Don’t be afraid to write in the first person.
“Believe in your own identity and your own opinions.”
A “fundamental question” – who am I writing for? The answer – yourself.
“You are writing primarily to please yourself, and if you go about it with enjoyment you will also entertain the readers who are worth writing for.”
Writing is both a mechanical and creative act. Mechanical – “Simplify, prune and strive for order.” Creative: “the expressing of who you are. Relax and say what you want to say.”.
Care deeply about words. Take time to find the right ones. Use a dictionary and a thesaurus.
Readers hear words in their inner ears. So choose words for their sounds. Rhythm and alliteration make reading more enjoyable.
“I write entirely by ear and read everything aloud before letting it go out into the world.”
Methods of Writing
Good writing is orderly and feels like a complete and pleasing whole.
Unity in pronoun, tense and mood.
“Therefore ask yourself some basic questions before you start. For example: “In what capacity am I going to address the reader?” (Reporter? Provider of information? Average man or woman?) “What pronoun and tense am I going to use?” “What style?” (Impersonal reportorial? Personal but formal? Personal and casual?) “What attitude am I going to take toward the material?” (Involved? Detached? Judgmental? Ironic? Amused?) “How much do I want to cover?” “What one point do I want to make?”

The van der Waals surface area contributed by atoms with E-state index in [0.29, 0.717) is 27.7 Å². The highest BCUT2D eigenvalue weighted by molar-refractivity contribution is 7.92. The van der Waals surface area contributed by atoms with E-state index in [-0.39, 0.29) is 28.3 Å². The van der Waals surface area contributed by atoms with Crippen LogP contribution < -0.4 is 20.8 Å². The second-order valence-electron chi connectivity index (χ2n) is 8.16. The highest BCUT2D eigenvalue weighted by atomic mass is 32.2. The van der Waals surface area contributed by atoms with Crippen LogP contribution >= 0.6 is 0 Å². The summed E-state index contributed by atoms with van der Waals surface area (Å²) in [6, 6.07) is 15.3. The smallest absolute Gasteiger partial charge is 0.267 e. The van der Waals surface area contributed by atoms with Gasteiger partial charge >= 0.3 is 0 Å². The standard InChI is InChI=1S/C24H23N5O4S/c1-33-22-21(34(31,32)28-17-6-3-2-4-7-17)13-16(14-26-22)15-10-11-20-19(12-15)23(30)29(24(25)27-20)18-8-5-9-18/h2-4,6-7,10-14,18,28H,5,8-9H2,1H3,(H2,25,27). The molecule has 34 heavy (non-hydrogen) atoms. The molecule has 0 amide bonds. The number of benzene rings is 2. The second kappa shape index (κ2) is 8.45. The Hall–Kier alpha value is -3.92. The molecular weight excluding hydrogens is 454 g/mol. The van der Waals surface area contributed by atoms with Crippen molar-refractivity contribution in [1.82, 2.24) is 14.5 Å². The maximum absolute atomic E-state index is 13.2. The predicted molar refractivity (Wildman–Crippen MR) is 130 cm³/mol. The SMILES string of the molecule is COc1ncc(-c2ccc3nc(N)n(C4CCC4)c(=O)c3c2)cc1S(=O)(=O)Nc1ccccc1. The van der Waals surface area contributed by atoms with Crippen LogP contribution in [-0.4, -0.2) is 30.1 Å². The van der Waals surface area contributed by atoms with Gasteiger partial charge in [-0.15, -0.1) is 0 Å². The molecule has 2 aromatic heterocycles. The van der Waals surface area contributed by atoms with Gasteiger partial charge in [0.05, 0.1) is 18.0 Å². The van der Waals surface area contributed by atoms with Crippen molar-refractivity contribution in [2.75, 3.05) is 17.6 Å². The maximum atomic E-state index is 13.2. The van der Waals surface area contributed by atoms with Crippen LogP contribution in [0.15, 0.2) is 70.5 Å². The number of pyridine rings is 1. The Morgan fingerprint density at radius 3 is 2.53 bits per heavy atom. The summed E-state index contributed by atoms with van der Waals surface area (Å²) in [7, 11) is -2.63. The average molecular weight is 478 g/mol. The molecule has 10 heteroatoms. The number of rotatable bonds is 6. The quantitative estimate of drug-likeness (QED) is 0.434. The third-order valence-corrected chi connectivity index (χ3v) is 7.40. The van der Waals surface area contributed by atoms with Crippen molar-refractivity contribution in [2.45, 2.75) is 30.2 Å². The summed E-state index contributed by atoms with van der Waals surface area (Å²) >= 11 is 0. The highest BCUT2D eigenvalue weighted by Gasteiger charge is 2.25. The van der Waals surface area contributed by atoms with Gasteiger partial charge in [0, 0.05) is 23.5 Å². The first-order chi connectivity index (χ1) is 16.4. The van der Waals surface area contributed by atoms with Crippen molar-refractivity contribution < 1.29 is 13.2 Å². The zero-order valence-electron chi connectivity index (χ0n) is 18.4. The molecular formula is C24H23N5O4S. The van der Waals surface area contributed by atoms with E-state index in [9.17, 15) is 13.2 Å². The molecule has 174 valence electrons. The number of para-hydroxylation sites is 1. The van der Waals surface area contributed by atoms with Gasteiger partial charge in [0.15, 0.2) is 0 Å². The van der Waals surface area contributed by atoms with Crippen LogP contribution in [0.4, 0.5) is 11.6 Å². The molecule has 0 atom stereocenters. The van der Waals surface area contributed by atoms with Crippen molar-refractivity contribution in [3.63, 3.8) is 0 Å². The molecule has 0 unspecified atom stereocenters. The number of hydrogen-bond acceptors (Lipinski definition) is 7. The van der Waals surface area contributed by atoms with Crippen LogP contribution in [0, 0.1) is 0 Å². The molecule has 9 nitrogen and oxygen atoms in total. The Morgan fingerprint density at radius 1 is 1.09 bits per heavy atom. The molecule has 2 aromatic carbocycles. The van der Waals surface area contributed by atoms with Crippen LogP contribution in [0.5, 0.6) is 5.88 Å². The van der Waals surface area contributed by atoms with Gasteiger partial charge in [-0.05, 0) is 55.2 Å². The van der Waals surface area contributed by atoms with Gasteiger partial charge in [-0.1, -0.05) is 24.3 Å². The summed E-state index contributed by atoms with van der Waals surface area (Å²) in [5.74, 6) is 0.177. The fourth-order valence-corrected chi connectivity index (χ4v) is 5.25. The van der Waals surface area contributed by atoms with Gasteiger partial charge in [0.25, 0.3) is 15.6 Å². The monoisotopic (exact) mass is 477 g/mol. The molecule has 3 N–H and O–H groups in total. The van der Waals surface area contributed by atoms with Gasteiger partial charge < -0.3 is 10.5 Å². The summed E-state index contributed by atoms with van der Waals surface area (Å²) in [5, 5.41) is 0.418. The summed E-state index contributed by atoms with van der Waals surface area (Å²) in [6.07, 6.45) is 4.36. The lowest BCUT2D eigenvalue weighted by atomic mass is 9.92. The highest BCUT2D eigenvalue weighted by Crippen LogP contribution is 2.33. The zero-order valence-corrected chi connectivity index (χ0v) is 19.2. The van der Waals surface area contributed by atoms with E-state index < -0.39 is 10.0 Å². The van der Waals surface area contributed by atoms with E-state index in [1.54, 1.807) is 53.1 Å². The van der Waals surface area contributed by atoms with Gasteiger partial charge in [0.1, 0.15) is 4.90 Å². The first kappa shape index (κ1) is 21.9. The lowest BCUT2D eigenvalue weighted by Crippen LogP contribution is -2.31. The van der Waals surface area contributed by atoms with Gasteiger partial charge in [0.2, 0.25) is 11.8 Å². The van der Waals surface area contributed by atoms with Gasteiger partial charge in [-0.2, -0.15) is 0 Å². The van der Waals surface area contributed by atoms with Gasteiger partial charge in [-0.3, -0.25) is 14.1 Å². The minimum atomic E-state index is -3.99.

Avoid the definitiveness complex – when the writer feels like they must have the last word. Think small. Think one instead of three or five. Think about the one thing you want to leave in your reader’s mind.
The Lead and the Ending
“The most important sentence in any article is the first one. If it doesn’t induce the reader to proceed to the second sentence, your article is dead. ”
Example of a good lead: “I’ve often wondered what goes into a hot dog. Now I know and I wish I didn’t.”
How to end: “when you’re ready to stop, stop. If you have presented all the facts and made the point you want to make, look for the nearest exit.”
Bits and Pieces
Use active verbs – “Joe saw him” is strong. “He was seen by Joe” is weak.”
“Short is better than long” – “Of the 701 words in Lincoln’s Second Inaugural Address, a marvel of economy in itself, 505 are words of one syllable and 122 are words of two syllables.”